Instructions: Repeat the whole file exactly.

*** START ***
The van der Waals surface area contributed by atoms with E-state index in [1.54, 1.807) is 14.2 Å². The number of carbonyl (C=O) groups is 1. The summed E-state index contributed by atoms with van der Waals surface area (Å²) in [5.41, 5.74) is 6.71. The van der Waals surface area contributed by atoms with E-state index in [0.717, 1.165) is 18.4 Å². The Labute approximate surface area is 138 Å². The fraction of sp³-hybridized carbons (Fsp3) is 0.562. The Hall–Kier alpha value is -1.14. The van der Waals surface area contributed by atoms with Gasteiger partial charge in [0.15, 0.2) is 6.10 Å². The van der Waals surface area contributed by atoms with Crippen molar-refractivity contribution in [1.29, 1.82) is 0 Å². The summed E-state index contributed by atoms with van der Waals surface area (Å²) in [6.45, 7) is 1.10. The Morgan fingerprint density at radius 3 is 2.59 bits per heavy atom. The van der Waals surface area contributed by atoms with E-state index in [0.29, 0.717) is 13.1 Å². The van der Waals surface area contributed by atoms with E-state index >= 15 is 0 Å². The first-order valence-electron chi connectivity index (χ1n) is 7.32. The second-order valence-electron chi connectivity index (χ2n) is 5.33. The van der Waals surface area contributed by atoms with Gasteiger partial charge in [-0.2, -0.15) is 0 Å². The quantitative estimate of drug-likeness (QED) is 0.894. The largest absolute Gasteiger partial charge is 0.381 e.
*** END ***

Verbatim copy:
The van der Waals surface area contributed by atoms with E-state index in [1.54, 1.807) is 14.2 Å². The number of carbonyl (C=O) groups is 1. The summed E-state index contributed by atoms with van der Waals surface area (Å²) in [5.41, 5.74) is 6.71. The van der Waals surface area contributed by atoms with E-state index in [0.717, 1.165) is 18.4 Å². The Labute approximate surface area is 138 Å². The fraction of sp³-hybridized carbons (Fsp3) is 0.562. The Hall–Kier alpha value is -1.14. The van der Waals surface area contributed by atoms with Gasteiger partial charge in [0.15, 0.2) is 6.10 Å². The van der Waals surface area contributed by atoms with Crippen molar-refractivity contribution in [1.29, 1.82) is 0 Å². The summed E-state index contributed by atoms with van der Waals surface area (Å²) in [6.45, 7) is 1.10. The Morgan fingerprint density at radius 3 is 2.59 bits per heavy atom. The van der Waals surface area contributed by atoms with E-state index in [0.29, 0.717) is 13.1 Å². The van der Waals surface area contributed by atoms with E-state index >= 15 is 0 Å². The first-order valence-electron chi connectivity index (χ1n) is 7.32. The second-order valence-electron chi connectivity index (χ2n) is 5.33. The van der Waals surface area contributed by atoms with Gasteiger partial charge in [-0.2, -0.15) is 0 Å². The quantitative estimate of drug-likeness (QED) is 0.894. The largest absolute Gasteiger partial charge is 0.381 e.